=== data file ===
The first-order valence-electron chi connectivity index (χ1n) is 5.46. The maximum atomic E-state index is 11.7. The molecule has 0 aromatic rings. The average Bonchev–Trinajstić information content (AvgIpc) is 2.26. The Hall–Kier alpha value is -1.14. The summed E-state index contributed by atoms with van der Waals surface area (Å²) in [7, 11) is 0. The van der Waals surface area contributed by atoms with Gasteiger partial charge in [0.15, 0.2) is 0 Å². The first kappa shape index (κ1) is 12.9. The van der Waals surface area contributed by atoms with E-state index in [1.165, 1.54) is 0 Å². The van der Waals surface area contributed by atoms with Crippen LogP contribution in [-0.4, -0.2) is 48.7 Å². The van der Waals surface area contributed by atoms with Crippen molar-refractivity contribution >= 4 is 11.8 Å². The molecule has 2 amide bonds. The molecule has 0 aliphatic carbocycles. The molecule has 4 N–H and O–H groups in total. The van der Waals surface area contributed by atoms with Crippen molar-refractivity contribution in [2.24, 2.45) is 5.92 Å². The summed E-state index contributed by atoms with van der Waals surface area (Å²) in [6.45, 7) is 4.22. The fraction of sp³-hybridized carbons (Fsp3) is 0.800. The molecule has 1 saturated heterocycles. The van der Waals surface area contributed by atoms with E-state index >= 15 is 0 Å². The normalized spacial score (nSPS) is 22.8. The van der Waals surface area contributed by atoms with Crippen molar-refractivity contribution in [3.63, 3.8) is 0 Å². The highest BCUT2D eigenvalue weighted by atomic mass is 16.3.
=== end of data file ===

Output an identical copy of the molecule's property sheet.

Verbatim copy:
The first-order valence-electron chi connectivity index (χ1n) is 5.46. The maximum atomic E-state index is 11.7. The molecule has 0 aromatic rings. The average Bonchev–Trinajstić information content (AvgIpc) is 2.26. The Hall–Kier alpha value is -1.14. The summed E-state index contributed by atoms with van der Waals surface area (Å²) in [7, 11) is 0. The van der Waals surface area contributed by atoms with Gasteiger partial charge in [0.15, 0.2) is 0 Å². The first kappa shape index (κ1) is 12.9. The van der Waals surface area contributed by atoms with E-state index in [1.165, 1.54) is 0 Å². The van der Waals surface area contributed by atoms with Crippen LogP contribution in [-0.4, -0.2) is 48.7 Å². The van der Waals surface area contributed by atoms with Crippen molar-refractivity contribution >= 4 is 11.8 Å². The molecule has 2 amide bonds. The molecule has 0 aliphatic carbocycles. The molecule has 4 N–H and O–H groups in total. The van der Waals surface area contributed by atoms with Crippen molar-refractivity contribution in [2.24, 2.45) is 5.92 Å². The summed E-state index contributed by atoms with van der Waals surface area (Å²) in [6.45, 7) is 4.22. The fraction of sp³-hybridized carbons (Fsp3) is 0.800. The molecule has 1 saturated heterocycles. The van der Waals surface area contributed by atoms with E-state index >= 15 is 0 Å². The normalized spacial score (nSPS) is 22.8. The van der Waals surface area contributed by atoms with Crippen molar-refractivity contribution in [3.63, 3.8) is 0 Å². The highest BCUT2D eigenvalue weighted by atomic mass is 16.3.